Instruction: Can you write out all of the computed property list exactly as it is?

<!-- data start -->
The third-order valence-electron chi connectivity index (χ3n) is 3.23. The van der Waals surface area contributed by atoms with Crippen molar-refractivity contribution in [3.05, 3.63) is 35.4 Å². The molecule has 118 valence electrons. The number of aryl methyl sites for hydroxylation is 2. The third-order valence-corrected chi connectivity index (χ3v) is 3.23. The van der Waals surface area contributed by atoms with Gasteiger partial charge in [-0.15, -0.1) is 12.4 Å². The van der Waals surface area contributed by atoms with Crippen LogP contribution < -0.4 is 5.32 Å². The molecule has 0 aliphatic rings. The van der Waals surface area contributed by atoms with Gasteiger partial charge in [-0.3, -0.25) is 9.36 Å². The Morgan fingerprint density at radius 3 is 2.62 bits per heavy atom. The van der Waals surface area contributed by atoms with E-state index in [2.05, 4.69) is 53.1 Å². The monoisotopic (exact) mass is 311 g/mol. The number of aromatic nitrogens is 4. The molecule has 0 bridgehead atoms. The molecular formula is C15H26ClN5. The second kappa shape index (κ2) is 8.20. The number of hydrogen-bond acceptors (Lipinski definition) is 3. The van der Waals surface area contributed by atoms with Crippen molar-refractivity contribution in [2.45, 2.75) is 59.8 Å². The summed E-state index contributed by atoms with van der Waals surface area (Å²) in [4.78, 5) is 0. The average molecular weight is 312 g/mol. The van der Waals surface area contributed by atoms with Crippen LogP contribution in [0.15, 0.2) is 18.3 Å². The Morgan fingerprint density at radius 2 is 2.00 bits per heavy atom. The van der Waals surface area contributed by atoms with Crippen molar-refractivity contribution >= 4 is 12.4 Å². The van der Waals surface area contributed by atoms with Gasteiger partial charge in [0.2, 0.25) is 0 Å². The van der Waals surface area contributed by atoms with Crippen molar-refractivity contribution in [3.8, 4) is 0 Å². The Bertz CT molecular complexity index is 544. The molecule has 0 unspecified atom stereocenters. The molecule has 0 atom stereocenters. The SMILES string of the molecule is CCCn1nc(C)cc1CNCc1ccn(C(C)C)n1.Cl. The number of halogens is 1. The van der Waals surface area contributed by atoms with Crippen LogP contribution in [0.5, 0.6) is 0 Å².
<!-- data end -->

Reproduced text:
The third-order valence-electron chi connectivity index (χ3n) is 3.23. The van der Waals surface area contributed by atoms with Crippen molar-refractivity contribution in [3.05, 3.63) is 35.4 Å². The molecule has 118 valence electrons. The number of aryl methyl sites for hydroxylation is 2. The third-order valence-corrected chi connectivity index (χ3v) is 3.23. The van der Waals surface area contributed by atoms with Gasteiger partial charge in [-0.15, -0.1) is 12.4 Å². The van der Waals surface area contributed by atoms with Crippen LogP contribution < -0.4 is 5.32 Å². The molecule has 0 aliphatic rings. The van der Waals surface area contributed by atoms with Gasteiger partial charge in [-0.3, -0.25) is 9.36 Å². The Morgan fingerprint density at radius 3 is 2.62 bits per heavy atom. The van der Waals surface area contributed by atoms with E-state index in [2.05, 4.69) is 53.1 Å². The monoisotopic (exact) mass is 311 g/mol. The number of aromatic nitrogens is 4. The molecule has 0 bridgehead atoms. The molecular formula is C15H26ClN5. The second kappa shape index (κ2) is 8.20. The number of hydrogen-bond acceptors (Lipinski definition) is 3. The van der Waals surface area contributed by atoms with Crippen molar-refractivity contribution in [2.45, 2.75) is 59.8 Å². The summed E-state index contributed by atoms with van der Waals surface area (Å²) in [4.78, 5) is 0. The average molecular weight is 312 g/mol. The van der Waals surface area contributed by atoms with Crippen LogP contribution in [0.15, 0.2) is 18.3 Å². The Morgan fingerprint density at radius 2 is 2.00 bits per heavy atom. The van der Waals surface area contributed by atoms with Crippen molar-refractivity contribution >= 4 is 12.4 Å². The van der Waals surface area contributed by atoms with Gasteiger partial charge in [0.2, 0.25) is 0 Å². The van der Waals surface area contributed by atoms with Crippen molar-refractivity contribution in [3.8, 4) is 0 Å². The Bertz CT molecular complexity index is 544. The molecule has 0 unspecified atom stereocenters. The molecule has 0 atom stereocenters. The SMILES string of the molecule is CCCn1nc(C)cc1CNCc1ccn(C(C)C)n1.Cl. The number of halogens is 1. The van der Waals surface area contributed by atoms with Crippen LogP contribution in [0.5, 0.6) is 0 Å².